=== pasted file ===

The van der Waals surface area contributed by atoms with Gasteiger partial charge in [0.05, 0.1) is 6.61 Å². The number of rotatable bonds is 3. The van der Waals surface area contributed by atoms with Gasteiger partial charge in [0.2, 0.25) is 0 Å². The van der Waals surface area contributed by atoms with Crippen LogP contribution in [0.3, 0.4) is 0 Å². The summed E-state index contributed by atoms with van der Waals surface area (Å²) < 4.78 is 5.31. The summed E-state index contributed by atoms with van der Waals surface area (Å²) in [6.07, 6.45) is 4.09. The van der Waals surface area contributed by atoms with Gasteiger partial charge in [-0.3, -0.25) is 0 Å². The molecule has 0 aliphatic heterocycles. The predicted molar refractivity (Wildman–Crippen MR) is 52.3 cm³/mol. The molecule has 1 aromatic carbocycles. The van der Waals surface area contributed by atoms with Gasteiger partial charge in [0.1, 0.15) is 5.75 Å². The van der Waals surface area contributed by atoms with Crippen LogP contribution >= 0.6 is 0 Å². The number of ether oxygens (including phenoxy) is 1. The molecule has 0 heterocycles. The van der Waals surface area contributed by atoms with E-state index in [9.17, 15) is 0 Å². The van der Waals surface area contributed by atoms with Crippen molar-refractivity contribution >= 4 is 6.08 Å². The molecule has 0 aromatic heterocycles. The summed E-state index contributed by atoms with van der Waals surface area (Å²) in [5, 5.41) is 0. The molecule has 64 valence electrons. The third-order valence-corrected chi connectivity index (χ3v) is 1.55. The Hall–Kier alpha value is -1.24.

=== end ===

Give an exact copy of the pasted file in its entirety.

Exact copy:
The van der Waals surface area contributed by atoms with Gasteiger partial charge in [0.05, 0.1) is 6.61 Å². The number of rotatable bonds is 3. The van der Waals surface area contributed by atoms with Gasteiger partial charge in [0.2, 0.25) is 0 Å². The van der Waals surface area contributed by atoms with Crippen LogP contribution in [0.3, 0.4) is 0 Å². The summed E-state index contributed by atoms with van der Waals surface area (Å²) < 4.78 is 5.31. The summed E-state index contributed by atoms with van der Waals surface area (Å²) in [6.07, 6.45) is 4.09. The van der Waals surface area contributed by atoms with Gasteiger partial charge in [-0.3, -0.25) is 0 Å². The molecule has 0 aliphatic heterocycles. The predicted molar refractivity (Wildman–Crippen MR) is 52.3 cm³/mol. The molecule has 1 aromatic carbocycles. The van der Waals surface area contributed by atoms with Gasteiger partial charge in [0.1, 0.15) is 5.75 Å². The van der Waals surface area contributed by atoms with Crippen LogP contribution >= 0.6 is 0 Å². The number of ether oxygens (including phenoxy) is 1. The molecule has 0 heterocycles. The van der Waals surface area contributed by atoms with E-state index in [9.17, 15) is 0 Å². The van der Waals surface area contributed by atoms with Crippen molar-refractivity contribution >= 4 is 6.08 Å². The molecule has 0 aromatic heterocycles. The summed E-state index contributed by atoms with van der Waals surface area (Å²) in [5, 5.41) is 0. The molecule has 64 valence electrons. The third-order valence-corrected chi connectivity index (χ3v) is 1.55. The Hall–Kier alpha value is -1.24.